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Oaklake Orchard: Not Your Grandma’s Crabapples

You might call John Horrigan the “accidental farmer.” His small orchard outside Moose Lake, MN, wasn’t a long-time dream that became a reality and it wasn’t even the reason he bought the property. But those who are fortunate enough to eat his Minnesota grown apple varieties have been treated to his growing knowledge and passion for apples and farming.

Last year Horrigan, a Linden Hills Co-op member, supplied the co-op with Chestnut crabapples, Kerr crabapples and Zestar apples. “Zestar went out the door here about as fast as it came in,” said Horrigan. “This year I’m in the process of applying for organic certification and also planting a new variety that was just released, which is a cross between Zestar and Honeycrisp, two of the most popular Minnesota apples.”
John HorriganJohn Horrigan
So how did a former Navy and commercial pilot and air traffic controller turn a little bit of land “up north” into a small business that produces delicious, healthy, locally grown apples? It sure wasn’t by design.

“There was no orchard there; there were some fields. It was property that was adjacent to some property my wife owned,” explained Horrigan. “I didn’t really get interested in it until I had a large sailboat on Lake Superior which was awaiting re-work and I decided to haul it to that property, because it was easier to think about doing re-work there than in Bayfield.”

“If I could call myself a farmer,” he continued, “I could buy enough tools to help re-work my boat and take a business deduction for these things. That really never happened because the orchard assumed a life of its own.”

In the beginning, he only knew that an orchard needed more than one kind of tree and pollinators. Since then, he has learned by studying, consulting experts and a lot of trial and error. Horrigan had to deal with a one-two punch from Mother Nature and plant genetics in the winter of 2002-2003, which killed off much of his orchard.

“My little thing is on two acres. Apple trees these days are grown on a rootstock that gives certain qualities to the tree. Then the rootstock is grafted with the variety you want to grow. The rootstock I was using when I planted most of the trees from 1994 to 1996 [was] simply not winter hardy to Zone 3 if you don’t have snow. The winter of ‘02-‘03 was the second of two winters where the temperatures were relatively normal, but there was very little snow during the coldest parts of the winter. I lost eighty percent of my orchard, which at the time was about 360 trees.”

Horrigan didn’t give up, though, and has gained valuable insight and experience from that lesson. “I’m just now in the process of filling it back up again and I’m at about 450 trees.”

And he’s not just sitting back watching the trees grow. The process of building a healthy, producing orchard takes lots of hands on work “training” the branches to determine the shape of the tree and “thinning” the trees in an orchard.

“Crops take thinning, because the tree will probably produce two to three times the apples they should bear, comfortably. If you are conventional farmer, you will use chemicals to thin the trees. If you are an organic farmer, you have to hand-thin your crop,” said Horrigan. “It is a nice thing to do. It is early June and it’s a nice time of year to be working. If you don’t get all of this fruit off, it could have an affect on fruit production for the next year.”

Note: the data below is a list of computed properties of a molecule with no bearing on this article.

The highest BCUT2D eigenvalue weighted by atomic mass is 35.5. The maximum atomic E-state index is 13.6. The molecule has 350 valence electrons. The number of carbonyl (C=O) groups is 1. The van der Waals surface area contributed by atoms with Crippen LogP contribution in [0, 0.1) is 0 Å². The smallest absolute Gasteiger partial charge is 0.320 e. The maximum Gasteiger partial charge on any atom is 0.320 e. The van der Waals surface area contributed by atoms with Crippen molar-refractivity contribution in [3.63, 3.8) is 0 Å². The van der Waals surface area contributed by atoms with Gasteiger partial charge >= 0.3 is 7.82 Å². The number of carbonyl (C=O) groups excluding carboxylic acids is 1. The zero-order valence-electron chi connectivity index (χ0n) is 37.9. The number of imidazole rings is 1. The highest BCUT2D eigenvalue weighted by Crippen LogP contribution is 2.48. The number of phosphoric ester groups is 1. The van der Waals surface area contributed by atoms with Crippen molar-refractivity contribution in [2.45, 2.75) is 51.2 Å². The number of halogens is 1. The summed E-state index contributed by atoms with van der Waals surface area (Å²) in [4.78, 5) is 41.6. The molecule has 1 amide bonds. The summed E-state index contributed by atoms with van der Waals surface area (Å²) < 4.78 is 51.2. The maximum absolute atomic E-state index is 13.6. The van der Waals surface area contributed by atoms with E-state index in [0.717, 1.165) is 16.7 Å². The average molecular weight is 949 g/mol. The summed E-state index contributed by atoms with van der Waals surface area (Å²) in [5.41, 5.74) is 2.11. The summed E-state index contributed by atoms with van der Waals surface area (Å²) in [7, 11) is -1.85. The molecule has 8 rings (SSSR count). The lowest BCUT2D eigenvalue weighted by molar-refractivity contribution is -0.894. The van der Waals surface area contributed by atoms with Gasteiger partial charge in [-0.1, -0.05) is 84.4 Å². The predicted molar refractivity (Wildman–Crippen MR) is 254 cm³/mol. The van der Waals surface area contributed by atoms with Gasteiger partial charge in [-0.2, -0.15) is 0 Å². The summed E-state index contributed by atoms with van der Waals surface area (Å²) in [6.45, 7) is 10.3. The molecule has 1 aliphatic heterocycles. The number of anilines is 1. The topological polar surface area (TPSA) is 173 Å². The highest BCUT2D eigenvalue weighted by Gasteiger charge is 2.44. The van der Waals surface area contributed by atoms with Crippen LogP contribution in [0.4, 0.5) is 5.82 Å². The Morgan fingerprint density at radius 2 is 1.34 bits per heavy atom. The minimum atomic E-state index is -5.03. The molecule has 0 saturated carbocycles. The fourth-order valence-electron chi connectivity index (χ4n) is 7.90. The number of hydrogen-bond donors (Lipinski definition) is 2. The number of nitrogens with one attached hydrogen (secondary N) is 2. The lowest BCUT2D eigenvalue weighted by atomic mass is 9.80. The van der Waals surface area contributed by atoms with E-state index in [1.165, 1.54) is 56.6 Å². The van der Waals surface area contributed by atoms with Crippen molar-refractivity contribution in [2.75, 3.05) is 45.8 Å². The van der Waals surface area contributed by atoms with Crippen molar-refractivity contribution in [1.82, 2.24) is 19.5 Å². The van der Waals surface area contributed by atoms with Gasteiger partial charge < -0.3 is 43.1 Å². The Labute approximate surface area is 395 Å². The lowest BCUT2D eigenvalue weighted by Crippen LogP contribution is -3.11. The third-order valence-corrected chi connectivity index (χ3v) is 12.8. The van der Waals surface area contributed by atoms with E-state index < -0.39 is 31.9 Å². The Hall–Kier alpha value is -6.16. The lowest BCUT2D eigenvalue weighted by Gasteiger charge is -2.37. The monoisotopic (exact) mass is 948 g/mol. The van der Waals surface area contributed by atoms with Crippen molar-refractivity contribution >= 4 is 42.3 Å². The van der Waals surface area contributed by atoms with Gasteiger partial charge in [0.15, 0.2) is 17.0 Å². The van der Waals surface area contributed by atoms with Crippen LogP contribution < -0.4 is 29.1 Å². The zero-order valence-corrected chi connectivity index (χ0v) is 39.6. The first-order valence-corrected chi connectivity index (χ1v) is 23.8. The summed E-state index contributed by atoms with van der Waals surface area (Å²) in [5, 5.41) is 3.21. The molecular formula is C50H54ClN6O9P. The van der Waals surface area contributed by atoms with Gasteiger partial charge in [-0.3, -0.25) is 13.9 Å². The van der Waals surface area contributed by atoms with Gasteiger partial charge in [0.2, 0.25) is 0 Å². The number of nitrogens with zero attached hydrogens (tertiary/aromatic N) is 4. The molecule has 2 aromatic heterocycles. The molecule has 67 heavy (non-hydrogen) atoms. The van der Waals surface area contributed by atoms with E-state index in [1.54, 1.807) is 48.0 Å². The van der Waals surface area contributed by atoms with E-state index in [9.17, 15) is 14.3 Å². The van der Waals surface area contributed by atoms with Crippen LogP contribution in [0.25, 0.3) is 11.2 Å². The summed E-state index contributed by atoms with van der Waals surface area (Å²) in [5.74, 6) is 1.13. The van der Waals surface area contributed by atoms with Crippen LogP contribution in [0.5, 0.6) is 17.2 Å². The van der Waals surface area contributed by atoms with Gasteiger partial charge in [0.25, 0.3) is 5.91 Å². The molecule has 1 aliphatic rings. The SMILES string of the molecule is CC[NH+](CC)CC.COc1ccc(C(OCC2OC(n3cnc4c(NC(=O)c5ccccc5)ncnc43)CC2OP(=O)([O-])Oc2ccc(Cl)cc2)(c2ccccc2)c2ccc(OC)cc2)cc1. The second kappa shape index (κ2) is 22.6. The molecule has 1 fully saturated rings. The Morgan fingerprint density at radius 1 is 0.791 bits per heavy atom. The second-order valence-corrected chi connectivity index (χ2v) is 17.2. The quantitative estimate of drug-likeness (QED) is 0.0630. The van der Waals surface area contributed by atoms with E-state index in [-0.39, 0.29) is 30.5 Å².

For the record, Horrigan believes sustainable practices are equally as important as being able to call yourself or your product “organic” and his road to organic certification has a lot to do with consumer expectations.

“My methods have been organic for at least the last two years in terms of what I use for sprays for fungal diseases or bugs and in terms of what I apply as fertilizer. I’m doing [certification] more for market reasons. I’m starting to run up against too many people who say ‘Are you organic?’ (meaning organically certified) and if you say ‘No,’ then [they] go somewhere else.”

So, what is an advantage of locally produced apples? According to Horrigan, “You are likely to have a lot more variety. There are taste differences and flavor quality differences that are practically infinite.”

Take crabapples. “The usual buyer thinks of little apples like the crabapple that was in their grandmother’s yard as something that you wouldn’t really want to bite into,” said Horrigan. “There are many crabapple varieties that make wonderful tasting apples.”

One of his favorites is the Kerr crabapple, which he sells at the co-op. “The taste is really intense—kind of knocks your socks off if you pick it on the young side. It mellows somewhat it you give it a couple extra days.”

“It smacks somewhat of a Harrelson, but it is extremely juicy. I juice them; it makes the most wonderful apple juice you have ever tasted. I dry them and it tastes like candy, and apple crisp [with Kerr apples] is an absolutely wonderful thing.”

“Last year, for the first time, I showed up on the (produce sales) floor for direct sales marketing. This is the one where I literally grab people and stuff them in their mouth and say ‘You gotta try this.’”

So does this “accidental farmer” view his small orchard as a hobby? “No, it went way beyond a hobby a long time ago.” That’s lucky for all of us.

Written by Kathy Gerhardt